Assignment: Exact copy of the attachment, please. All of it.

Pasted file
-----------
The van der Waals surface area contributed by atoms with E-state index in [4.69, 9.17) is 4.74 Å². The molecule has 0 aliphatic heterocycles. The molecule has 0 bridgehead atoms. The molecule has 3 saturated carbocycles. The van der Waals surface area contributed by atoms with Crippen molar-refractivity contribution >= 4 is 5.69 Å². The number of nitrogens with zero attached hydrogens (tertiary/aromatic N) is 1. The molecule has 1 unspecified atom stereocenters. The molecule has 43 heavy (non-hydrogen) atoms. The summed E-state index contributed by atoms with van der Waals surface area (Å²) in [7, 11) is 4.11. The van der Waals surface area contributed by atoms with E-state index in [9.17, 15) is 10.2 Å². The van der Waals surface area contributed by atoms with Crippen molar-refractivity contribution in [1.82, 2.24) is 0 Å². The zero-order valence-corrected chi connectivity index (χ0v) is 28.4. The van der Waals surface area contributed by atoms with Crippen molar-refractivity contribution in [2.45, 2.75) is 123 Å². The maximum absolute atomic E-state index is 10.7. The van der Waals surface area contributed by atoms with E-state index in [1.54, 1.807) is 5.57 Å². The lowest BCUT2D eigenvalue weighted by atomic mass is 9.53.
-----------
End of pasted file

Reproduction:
The van der Waals surface area contributed by atoms with E-state index in [4.69, 9.17) is 4.74 Å². The molecule has 0 aliphatic heterocycles. The molecule has 0 bridgehead atoms. The molecule has 3 saturated carbocycles. The van der Waals surface area contributed by atoms with Crippen molar-refractivity contribution >= 4 is 5.69 Å². The number of nitrogens with zero attached hydrogens (tertiary/aromatic N) is 1. The molecule has 1 unspecified atom stereocenters. The molecule has 43 heavy (non-hydrogen) atoms. The summed E-state index contributed by atoms with van der Waals surface area (Å²) in [7, 11) is 4.11. The van der Waals surface area contributed by atoms with E-state index in [9.17, 15) is 10.2 Å². The van der Waals surface area contributed by atoms with Crippen molar-refractivity contribution in [1.82, 2.24) is 0 Å². The zero-order valence-corrected chi connectivity index (χ0v) is 28.4. The van der Waals surface area contributed by atoms with Crippen molar-refractivity contribution in [2.45, 2.75) is 123 Å². The maximum absolute atomic E-state index is 10.7. The van der Waals surface area contributed by atoms with E-state index in [1.54, 1.807) is 5.57 Å². The lowest BCUT2D eigenvalue weighted by atomic mass is 9.53.